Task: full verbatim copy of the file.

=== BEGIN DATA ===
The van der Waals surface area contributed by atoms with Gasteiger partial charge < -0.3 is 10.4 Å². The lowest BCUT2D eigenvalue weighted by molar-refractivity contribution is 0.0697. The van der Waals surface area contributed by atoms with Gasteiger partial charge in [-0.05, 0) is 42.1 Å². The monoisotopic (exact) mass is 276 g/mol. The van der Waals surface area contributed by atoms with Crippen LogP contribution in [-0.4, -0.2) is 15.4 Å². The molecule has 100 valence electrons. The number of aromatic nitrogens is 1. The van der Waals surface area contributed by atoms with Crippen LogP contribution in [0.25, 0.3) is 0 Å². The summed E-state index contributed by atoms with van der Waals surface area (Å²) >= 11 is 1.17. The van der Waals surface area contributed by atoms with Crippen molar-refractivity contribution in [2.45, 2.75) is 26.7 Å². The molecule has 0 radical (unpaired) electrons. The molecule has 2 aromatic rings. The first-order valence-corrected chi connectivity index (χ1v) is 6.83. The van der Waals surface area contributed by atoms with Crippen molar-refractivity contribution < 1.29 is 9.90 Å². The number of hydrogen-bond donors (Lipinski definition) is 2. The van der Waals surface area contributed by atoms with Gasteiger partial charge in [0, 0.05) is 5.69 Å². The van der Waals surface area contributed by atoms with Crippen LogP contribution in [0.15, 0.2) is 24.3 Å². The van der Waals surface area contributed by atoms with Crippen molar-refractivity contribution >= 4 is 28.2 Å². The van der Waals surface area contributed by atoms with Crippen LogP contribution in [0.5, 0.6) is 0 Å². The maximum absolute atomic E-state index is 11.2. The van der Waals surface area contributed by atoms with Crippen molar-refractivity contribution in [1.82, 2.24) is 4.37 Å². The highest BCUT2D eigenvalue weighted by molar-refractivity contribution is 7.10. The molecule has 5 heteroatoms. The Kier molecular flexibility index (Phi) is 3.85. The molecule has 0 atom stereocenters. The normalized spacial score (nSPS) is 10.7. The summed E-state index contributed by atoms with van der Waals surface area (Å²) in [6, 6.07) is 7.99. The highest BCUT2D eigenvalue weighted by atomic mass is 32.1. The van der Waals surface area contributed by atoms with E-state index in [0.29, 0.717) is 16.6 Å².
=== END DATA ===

The van der Waals surface area contributed by atoms with Gasteiger partial charge < -0.3 is 10.4 Å². The lowest BCUT2D eigenvalue weighted by molar-refractivity contribution is 0.0697. The van der Waals surface area contributed by atoms with Gasteiger partial charge in [-0.05, 0) is 42.1 Å². The monoisotopic (exact) mass is 276 g/mol. The van der Waals surface area contributed by atoms with Crippen LogP contribution in [-0.4, -0.2) is 15.4 Å². The molecule has 100 valence electrons. The number of aromatic nitrogens is 1. The van der Waals surface area contributed by atoms with Crippen LogP contribution in [0.25, 0.3) is 0 Å². The summed E-state index contributed by atoms with van der Waals surface area (Å²) >= 11 is 1.17. The van der Waals surface area contributed by atoms with Crippen molar-refractivity contribution in [2.45, 2.75) is 26.7 Å². The molecule has 0 radical (unpaired) electrons. The molecule has 2 aromatic rings. The first-order valence-corrected chi connectivity index (χ1v) is 6.83. The van der Waals surface area contributed by atoms with Crippen molar-refractivity contribution < 1.29 is 9.90 Å². The number of hydrogen-bond donors (Lipinski definition) is 2. The van der Waals surface area contributed by atoms with Gasteiger partial charge in [0, 0.05) is 5.69 Å². The van der Waals surface area contributed by atoms with Crippen LogP contribution in [0.15, 0.2) is 24.3 Å². The van der Waals surface area contributed by atoms with Crippen molar-refractivity contribution >= 4 is 28.2 Å². The van der Waals surface area contributed by atoms with Crippen LogP contribution in [0.5, 0.6) is 0 Å². The maximum absolute atomic E-state index is 11.2. The van der Waals surface area contributed by atoms with Crippen molar-refractivity contribution in [1.82, 2.24) is 4.37 Å². The highest BCUT2D eigenvalue weighted by molar-refractivity contribution is 7.10. The molecule has 5 heteroatoms. The Kier molecular flexibility index (Phi) is 3.85. The molecule has 0 atom stereocenters. The normalized spacial score (nSPS) is 10.7. The summed E-state index contributed by atoms with van der Waals surface area (Å²) in [6, 6.07) is 7.99. The highest BCUT2D eigenvalue weighted by atomic mass is 32.1. The van der Waals surface area contributed by atoms with E-state index in [0.29, 0.717) is 16.6 Å².